in NetScaler Gateway, Traffic Management

One Content Switch to rule them all!

One content switch to rule them allThe Content Switch (CSW) is a beautiful feature that enables you to use a single point of entry – your NetScaler – to host multiple services (like XenDesktop, XenMobile and Sharefile). Based on the content (and context) requested the CSW will direct the traffic to the server offering the best service suitable for the task.

Since I visit sites that restrict outgoing traffic to known ports (sometimes only port 80 and 443), and only have a single IP in my home lab, I needed a solution that allows me to demo several Citrix products using the same entry point. In this article I’ll show you how you can use the CSW to host several Citrix products (XenDesktop, XenMobile and ShareFile) using a single IP and port.

Disclaimer: Parts in this setup are not supported and therefore shouldn’t be used in production environments!

Services

Since I travel to customer sites to demo Citrix products I’d like to access my lab environment in a secure manner. In my lab environment I host several Citrix products I’d like to demo as part of the Mobile Workspace

  • Citrix ShareFile
  • Citrix XenDesktop / XenApp
  • Citrix XenMobile

Besides access to the services itself I’d like to have secure access to a variety of web-based management consoles, for instance:

  • AppController
  • NetScaler Management console (NSIP)
  • XenMobile Device Manager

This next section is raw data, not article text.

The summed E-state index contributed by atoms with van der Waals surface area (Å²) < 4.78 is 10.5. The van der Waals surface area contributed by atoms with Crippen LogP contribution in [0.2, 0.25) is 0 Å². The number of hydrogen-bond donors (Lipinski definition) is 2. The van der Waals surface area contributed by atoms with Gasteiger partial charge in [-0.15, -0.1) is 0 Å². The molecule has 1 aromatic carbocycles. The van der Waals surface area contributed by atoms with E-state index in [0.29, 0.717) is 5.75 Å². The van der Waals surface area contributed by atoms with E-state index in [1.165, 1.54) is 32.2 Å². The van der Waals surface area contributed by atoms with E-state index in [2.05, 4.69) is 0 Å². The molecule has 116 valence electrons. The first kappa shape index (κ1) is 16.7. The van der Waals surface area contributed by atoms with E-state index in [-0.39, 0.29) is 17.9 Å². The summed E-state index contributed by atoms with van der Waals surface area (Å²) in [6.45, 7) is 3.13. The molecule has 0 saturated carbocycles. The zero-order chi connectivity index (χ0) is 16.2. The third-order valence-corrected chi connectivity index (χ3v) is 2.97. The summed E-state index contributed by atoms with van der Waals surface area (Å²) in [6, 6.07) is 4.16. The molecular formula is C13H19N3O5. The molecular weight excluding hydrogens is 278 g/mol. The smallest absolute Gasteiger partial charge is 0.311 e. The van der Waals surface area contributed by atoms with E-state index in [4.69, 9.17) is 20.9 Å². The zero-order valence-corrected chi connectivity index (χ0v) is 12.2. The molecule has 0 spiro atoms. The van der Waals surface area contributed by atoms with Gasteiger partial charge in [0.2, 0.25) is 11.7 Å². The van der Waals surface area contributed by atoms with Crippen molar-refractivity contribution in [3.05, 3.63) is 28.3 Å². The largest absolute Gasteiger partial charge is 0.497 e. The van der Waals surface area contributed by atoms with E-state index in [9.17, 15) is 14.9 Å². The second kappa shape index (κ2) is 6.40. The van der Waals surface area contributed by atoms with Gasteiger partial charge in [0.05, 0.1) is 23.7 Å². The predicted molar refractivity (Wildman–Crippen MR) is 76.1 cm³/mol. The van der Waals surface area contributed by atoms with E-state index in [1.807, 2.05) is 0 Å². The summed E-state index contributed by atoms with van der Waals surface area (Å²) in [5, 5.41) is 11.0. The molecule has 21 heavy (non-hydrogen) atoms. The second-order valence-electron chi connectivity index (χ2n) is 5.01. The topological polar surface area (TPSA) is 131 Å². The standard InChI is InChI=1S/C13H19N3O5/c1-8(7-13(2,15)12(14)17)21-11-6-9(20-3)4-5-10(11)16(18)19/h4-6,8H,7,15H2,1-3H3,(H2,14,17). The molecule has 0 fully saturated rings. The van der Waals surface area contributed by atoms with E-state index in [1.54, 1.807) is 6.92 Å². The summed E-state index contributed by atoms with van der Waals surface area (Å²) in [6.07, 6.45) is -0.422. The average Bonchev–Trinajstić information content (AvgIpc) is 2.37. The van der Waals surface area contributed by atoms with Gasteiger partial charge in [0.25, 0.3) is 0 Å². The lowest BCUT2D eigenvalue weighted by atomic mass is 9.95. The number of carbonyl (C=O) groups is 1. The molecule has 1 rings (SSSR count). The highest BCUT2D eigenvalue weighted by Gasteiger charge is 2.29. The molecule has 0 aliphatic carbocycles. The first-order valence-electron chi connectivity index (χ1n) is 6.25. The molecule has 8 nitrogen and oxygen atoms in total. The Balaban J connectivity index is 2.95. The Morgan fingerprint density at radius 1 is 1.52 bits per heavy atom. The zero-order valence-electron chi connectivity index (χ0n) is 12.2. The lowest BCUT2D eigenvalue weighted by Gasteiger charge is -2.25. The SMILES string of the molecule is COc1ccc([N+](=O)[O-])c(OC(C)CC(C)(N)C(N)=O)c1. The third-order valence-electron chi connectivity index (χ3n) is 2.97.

• etc.

 

Content Switch

As a point of entry into the NetScaler I use a CSW for each type of traffic where I have multiple services. That means I have a CSW for http:80 (csw_http)  and ssl:443 (csw_ssl) which will direct traffic to the corresponding service based on the hostname in the request.

In order to access the various services a number of FQDN’s are needed:

Citrix solutions

  • enroll.domain.com – Citrix XenMobile Device Management
  • sharefile.domain.com – Citrix ShareFile StorageZone
  • lab.domain.com – NetScaler Gateway (Citrix XenDesktop)

 Servers (management consoles)

  • netscaler.domain.com
  • appcontroller.domain.com
  • etc.

 

A policy is created for each hostname + CSW combination (you can’t bind the same policy to two CSW’s). Each policy has an expression similar like this:

The only exception is ShareFile where we differentiate between data and connector (see the CSW policy cs_pol_ssl_sf_data and cs_pol_ssl_sf_data in the images below). traffic as explained in CTX139132 

 

Since the CSW decrypts the SSL packet there are some takeaways you should consider:

  1. Content Switches don’t understand ICA traffic. As a result you can’t content switch “ICA proxy” traffic, the CSW will simply choke when evaluating the policy. This can be mitigated by assigning the NSGW to the Default Load Balancing Virtual Server
  2. Citrix XenMobile Device Manager (XMDM) uses client certificates to authenticate mobile devices. As a result you need to enable client authentication (optional), apply an SSL policy (SSL-policy-XenMobile) and assign the CA certificates (basically the same as when you SSL offload the XMDM)